During that period of my life, I also began my dive into feminist texts, which saved me from obsessing over men. For example, I read Appetites by Caroline Knapp which taught me about how society conditions women and femmes to search for external validation from men, thinness, and jobs instead of uncovering our inner self-worth and self-compassion. I then read The Will to Change by bell hooks which explained to me why the men I encountered were so unexciting, non-self-aware, and lacking in any ability to practice thorough active listening or even active self-awareness. These feminist texts taught me that my love for myself and my close friends will always come before love from any man, especially because of how patriarchy socializes men to reek of mediocrity, unanswered text and email messages, and fancy LinkedIn profiles and job titles with no interpersonal follow through.
The past few years have followed that same route. Since moving back to the Washington D.C. area in 2017, I have gone on a few dates with some nice guys who did not excite me much. And I met at least one guy who did excite me and then turned out not to have his life together. These men all remain in the background though, because so many more beautiful and meaningful things occupy the foreground of my life: hundreds of hours talking, laughing, and processing with close friends, my growth as a clinician and researcher and mentor, many miles spent jogging to BlackPink, dozens of dramatic and vulnerable blog posts, and a ton of books both read and reviewed.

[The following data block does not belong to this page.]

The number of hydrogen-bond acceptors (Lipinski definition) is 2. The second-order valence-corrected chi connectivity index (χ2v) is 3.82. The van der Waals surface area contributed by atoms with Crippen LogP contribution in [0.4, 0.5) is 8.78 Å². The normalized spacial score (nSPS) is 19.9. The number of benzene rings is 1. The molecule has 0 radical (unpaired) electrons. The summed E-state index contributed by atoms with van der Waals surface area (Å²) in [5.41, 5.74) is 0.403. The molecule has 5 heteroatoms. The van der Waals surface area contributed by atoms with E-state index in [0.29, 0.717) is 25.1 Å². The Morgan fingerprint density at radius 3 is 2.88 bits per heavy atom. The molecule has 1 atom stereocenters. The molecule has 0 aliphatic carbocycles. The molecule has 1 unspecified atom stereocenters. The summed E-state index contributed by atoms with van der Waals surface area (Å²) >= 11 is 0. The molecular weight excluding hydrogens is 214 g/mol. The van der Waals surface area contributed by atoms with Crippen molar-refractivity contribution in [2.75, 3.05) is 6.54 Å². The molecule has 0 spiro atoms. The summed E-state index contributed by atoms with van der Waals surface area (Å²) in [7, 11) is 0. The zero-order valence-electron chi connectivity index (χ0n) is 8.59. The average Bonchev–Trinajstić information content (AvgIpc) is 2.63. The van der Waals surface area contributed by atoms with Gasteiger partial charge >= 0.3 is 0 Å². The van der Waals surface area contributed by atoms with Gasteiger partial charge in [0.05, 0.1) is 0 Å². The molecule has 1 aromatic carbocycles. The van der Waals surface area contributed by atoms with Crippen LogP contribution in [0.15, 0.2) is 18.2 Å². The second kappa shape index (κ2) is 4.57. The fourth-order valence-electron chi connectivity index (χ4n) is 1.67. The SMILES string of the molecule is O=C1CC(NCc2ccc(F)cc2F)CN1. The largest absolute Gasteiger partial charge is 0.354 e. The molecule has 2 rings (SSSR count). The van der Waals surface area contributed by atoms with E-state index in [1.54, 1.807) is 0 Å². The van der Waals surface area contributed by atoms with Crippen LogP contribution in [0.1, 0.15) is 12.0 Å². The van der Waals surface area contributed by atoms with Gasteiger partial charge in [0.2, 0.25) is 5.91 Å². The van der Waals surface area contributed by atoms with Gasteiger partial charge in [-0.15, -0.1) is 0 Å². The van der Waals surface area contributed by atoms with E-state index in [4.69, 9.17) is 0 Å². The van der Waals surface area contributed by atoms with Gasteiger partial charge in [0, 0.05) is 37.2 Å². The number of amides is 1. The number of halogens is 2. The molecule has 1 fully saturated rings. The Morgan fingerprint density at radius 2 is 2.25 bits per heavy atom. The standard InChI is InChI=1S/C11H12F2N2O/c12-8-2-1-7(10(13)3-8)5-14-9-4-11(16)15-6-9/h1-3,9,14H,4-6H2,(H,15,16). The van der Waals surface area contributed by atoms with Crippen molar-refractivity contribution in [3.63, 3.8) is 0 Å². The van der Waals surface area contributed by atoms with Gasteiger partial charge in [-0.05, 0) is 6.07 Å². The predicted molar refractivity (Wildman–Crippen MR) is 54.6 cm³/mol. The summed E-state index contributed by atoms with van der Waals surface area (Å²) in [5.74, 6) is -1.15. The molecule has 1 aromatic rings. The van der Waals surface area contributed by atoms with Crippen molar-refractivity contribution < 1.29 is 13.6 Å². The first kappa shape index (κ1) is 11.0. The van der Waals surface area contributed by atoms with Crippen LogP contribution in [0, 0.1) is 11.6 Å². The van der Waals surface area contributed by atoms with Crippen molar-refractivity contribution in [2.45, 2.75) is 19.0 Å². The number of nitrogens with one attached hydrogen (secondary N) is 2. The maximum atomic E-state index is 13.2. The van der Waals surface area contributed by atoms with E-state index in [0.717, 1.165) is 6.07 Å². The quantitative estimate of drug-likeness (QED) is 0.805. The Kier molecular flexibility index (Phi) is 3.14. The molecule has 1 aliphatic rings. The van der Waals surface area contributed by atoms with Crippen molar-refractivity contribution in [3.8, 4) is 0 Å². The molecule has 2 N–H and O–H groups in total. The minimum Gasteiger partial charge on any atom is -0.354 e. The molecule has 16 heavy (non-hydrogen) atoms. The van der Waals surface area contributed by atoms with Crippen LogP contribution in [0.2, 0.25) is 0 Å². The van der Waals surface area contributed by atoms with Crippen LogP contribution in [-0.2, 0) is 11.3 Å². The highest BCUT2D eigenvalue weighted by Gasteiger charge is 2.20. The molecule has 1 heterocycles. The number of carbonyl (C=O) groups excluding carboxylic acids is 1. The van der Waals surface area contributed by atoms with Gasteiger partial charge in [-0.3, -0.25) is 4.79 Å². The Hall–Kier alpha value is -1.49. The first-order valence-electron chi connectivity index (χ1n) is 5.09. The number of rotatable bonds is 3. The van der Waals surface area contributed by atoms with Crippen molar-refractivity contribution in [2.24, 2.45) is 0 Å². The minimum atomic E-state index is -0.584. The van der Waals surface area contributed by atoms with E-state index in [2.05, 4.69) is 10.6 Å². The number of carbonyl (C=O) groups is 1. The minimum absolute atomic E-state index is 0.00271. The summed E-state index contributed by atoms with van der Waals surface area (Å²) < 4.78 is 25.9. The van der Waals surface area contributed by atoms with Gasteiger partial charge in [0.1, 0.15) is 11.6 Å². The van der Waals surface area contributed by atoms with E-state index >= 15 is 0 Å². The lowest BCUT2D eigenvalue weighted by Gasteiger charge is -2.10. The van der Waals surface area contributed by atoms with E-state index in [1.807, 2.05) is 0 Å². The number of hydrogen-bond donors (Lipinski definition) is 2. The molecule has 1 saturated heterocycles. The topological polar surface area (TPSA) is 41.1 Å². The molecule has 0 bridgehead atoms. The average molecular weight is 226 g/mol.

I do not consider myself against romance as much as I am against how systems of patriarchy and capitalism construct romance. I dislike how I know folks who feel incomplete without their romantic partner or consider them “their other half,” how the wedding industrial complex profits from romance when those funds could serve more social justice-oriented purposes, and how I have seen women and femmes settle for pretty subpar men so they could have a romantic partner over not having one at all. But, I have seen a few folks do romance differently. In part because of these rare models of romance, I could envision myself in a romantic relationship with a man of color where we both know and love ourselves, are engaged in therapy or are willing to engage in therapy or a related form of help-seeking, and have deep and rich lives outside of our relationship with one another. Otherwise I view men as a distraction. Though I feel sad very occasionally about not having had a romantic partner, most of the time I feel proud of myself for getting this far in life without settling for someone below my standards. I feel great about identifying as a gender flexible man and in honoring my femininity. Though heteronormativity and patriarchy promote the monogamous romantic couple and the nuclear family as the most desirable path, I’m stomping my own way forward, a romantic partner be damned.
How do you view the relevancy of men and/or romance in your own life, especially in the context of systems like patriarchy and capitalism? How do you cultivate your own self-worth and self-compassion regardless of what others think of you, or not? General reactions to this post? Also, in light of the recent horrendous hate crime against Asian American women, please consider supporting Red Canary Song or Asian Americans Advancing Justice in Atlanta, if you are able. Until next post.